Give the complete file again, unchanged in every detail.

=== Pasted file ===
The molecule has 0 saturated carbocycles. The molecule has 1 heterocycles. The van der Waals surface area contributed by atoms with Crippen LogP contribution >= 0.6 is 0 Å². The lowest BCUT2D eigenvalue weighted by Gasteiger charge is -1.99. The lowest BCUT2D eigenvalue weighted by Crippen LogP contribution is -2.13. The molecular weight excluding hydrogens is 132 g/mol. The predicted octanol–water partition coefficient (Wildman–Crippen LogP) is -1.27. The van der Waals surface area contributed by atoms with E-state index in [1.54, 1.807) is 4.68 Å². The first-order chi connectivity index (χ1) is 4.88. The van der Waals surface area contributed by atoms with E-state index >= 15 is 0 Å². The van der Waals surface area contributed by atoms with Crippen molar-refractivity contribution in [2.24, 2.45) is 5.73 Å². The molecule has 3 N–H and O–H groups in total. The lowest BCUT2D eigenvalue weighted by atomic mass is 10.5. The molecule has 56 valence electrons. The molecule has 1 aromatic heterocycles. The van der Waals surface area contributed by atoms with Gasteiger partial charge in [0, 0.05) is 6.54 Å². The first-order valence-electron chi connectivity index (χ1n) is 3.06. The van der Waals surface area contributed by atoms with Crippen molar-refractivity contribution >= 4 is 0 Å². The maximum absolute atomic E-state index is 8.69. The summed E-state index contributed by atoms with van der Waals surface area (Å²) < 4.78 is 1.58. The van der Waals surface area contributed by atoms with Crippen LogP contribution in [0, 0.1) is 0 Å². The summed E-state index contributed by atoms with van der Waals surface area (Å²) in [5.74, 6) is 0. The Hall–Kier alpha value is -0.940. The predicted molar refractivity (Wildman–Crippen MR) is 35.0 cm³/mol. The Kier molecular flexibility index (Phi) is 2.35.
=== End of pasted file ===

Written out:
The molecule has 0 saturated carbocycles. The molecule has 1 heterocycles. The van der Waals surface area contributed by atoms with Crippen LogP contribution >= 0.6 is 0 Å². The lowest BCUT2D eigenvalue weighted by Gasteiger charge is -1.99. The lowest BCUT2D eigenvalue weighted by Crippen LogP contribution is -2.13. The molecular weight excluding hydrogens is 132 g/mol. The predicted octanol–water partition coefficient (Wildman–Crippen LogP) is -1.27. The van der Waals surface area contributed by atoms with E-state index in [1.54, 1.807) is 4.68 Å². The first-order chi connectivity index (χ1) is 4.88. The van der Waals surface area contributed by atoms with E-state index >= 15 is 0 Å². The van der Waals surface area contributed by atoms with Crippen molar-refractivity contribution in [2.24, 2.45) is 5.73 Å². The molecule has 3 N–H and O–H groups in total. The lowest BCUT2D eigenvalue weighted by atomic mass is 10.5. The molecule has 56 valence electrons. The molecule has 1 aromatic heterocycles. The van der Waals surface area contributed by atoms with Gasteiger partial charge in [0, 0.05) is 6.54 Å². The first-order valence-electron chi connectivity index (χ1n) is 3.06. The van der Waals surface area contributed by atoms with Crippen molar-refractivity contribution >= 4 is 0 Å². The maximum absolute atomic E-state index is 8.69. The summed E-state index contributed by atoms with van der Waals surface area (Å²) < 4.78 is 1.58. The van der Waals surface area contributed by atoms with Crippen LogP contribution in [0, 0.1) is 0 Å². The summed E-state index contributed by atoms with van der Waals surface area (Å²) in [5.74, 6) is 0. The Hall–Kier alpha value is -0.940. The predicted molar refractivity (Wildman–Crippen MR) is 35.0 cm³/mol. The Kier molecular flexibility index (Phi) is 2.35.